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EDITORIAL (MARCH 2017): Foreign buyers tax a necessary cliff jump

March 22nd, 2017 · No Comments

Pursued to the edge of a cliff by relentless law enforcement, Butch Cassidy and the Sundance Kid were faced with an unenviable choice: jump, be captured, or — the most likely alternative — be killed while being captured. As they contemplate their fate, Butch and Sundance begin to argue over who should jump first, with Sundance finally admitting that he can’t swim.

“Are you crazy, the fall will probably kill you”, responds Butch, laughing, just before they finally jump — together. In this infamous scene from a 1969 Hollywood depiction of true-life events Butch and Sundance avoid drowning and escape the law, floating off to live another day.

This growth not only makes buying a house unaffordable for a huge swath of the population, it is also unsustainable and sucks real money out of the economy; money that could make a meaningful contribution to our gross domestic product.

It’s a classic portrayal of being stuck between a rock and a hard place of having to make a decision when doing nothing is not an option.

According to the Toronto Real Estate Board, Greater Toronto Area (GTA) house prices in February were up 32.5 per cent over one year ago. Analysts have run out of adjectives to describe the extreme nature of this phenomenon. The average price for a detached home in the GTA is over $1.2 million, with the price of an Annex house much higher, as dedicated readers of our Focus on Homes section will know.

This growth not only makes buying a house unaffordable for a huge swath of the population, it is also unsustainable and sucks real money out of the economy; money that could make a meaningful contribution to our gross domestic product.

No one really believes the house they are purchasing is worth the millions in mortgage debt. It’s two or three bedrooms surrounded by plaster and brick on a 14-by-75-foot lot “close to TTC, U of T, schools, and lots of amenities”, as the listings tend to read. Most homes are sold without conditions, no survey, and no home inspection. Sometimes the buyers don’t even view the property. Sometimes they live in far-flung lands and the motive is to purchase a commodity, not to find a home in which to live.

Garth Turner, who was briefly the Minister of National Revenue under Kim Campbell, wrote in his 2005 book Greater Fool: The Troubled Future of Real Estate that such behaviour epitomizes the greater fool theory: when the price of an object is not determined by its intrinsic value, but the belief that another purchaser — the greater fool — will pay more for it down the road. It’s been a viable theory so far that has not only reaped untold millions of profit for speculators, but has also increased the theoretical value of every homeowner’s equity, be they speculators or not.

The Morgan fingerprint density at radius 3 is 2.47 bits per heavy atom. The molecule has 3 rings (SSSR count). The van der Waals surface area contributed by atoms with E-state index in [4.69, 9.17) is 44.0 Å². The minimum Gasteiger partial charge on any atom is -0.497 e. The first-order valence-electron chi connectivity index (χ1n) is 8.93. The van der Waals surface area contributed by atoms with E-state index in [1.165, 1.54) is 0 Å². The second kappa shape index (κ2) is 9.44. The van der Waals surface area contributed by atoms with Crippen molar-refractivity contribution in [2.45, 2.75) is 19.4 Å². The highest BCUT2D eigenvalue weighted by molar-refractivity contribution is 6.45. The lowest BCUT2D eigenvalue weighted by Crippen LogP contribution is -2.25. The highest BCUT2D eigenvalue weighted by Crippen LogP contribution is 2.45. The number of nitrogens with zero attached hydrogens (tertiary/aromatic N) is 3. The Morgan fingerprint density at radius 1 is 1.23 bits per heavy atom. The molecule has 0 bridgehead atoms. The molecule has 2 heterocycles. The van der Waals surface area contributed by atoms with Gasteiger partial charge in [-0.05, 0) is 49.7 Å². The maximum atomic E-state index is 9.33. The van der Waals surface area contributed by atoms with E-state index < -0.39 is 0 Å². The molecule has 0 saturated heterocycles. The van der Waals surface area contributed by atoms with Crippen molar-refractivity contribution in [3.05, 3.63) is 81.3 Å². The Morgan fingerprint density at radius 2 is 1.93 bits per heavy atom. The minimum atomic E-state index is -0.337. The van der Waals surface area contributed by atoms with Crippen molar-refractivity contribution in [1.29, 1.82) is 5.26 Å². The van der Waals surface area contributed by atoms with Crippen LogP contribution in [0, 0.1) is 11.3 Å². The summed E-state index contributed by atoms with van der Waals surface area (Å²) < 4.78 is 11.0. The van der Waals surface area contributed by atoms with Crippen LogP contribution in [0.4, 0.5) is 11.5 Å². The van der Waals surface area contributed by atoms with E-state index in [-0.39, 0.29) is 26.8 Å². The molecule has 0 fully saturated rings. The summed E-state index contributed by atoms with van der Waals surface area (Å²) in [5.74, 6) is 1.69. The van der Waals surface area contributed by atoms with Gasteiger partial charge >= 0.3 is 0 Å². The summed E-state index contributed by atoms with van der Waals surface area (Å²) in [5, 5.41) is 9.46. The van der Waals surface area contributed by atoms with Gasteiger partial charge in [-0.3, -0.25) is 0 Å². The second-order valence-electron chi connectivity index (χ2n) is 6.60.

Faced with an equally out-of-control residential real estate market, British Columbia enacted legislation imposing a 15 per cent tax on purchases of property by foreigners in that province. Acting on incomplete facts, as leaders sometimes must do, B.C. took the legislative plunge, applied the tax and waited, hoping it would cool (not kill) the market. It appears to have had its desired effect: prices have fallen approximately 12 per cent in a year. It seems to have worked, even though we may never know why.

The province, like Ontario, was not tracking at the time who the buyers were, where they lived, and their source of income. It was a shot in the dark at real estate speculation from foreign lands.

Now, it may be that those prospective buyers, rebuffed in the west, have moved their focus to the GTA. But John Tory and Kathleen Wynn appear unwilling to follow B.C.’s lead, saying they say they need more facts to make an informed decision. Perhaps they figure the market will collapse under its own weight, and don’t want to appear to have caused it.

This is a defeatist and cowardly course to chart. They are really worried about curbing speculation and crashing the market, evaporating the $1.5-million in equity that grandma had in her Scarborough bungalow. Neither are likely to be re-elected after such a scenario.

Like Butch and Sundance facing inevitable capture and certain loss, this housing market bubble will burst left to its own devices. The mayor and the premier must summon the courage to enact measures to cool the market, even if it’s a jump fraught with political danger.

 

READ MORE:

EDITORIAL: Clement’s petulance diminishes parliament (February 2017)

EDITORIAL: Pot a remedy in opioid crises (January 2017)

EDITORIAL: Grappling with growth (December 2016)

EDITORIAL: Freeland got it done, with flair (November 2016)

Tags: Annex · Editorial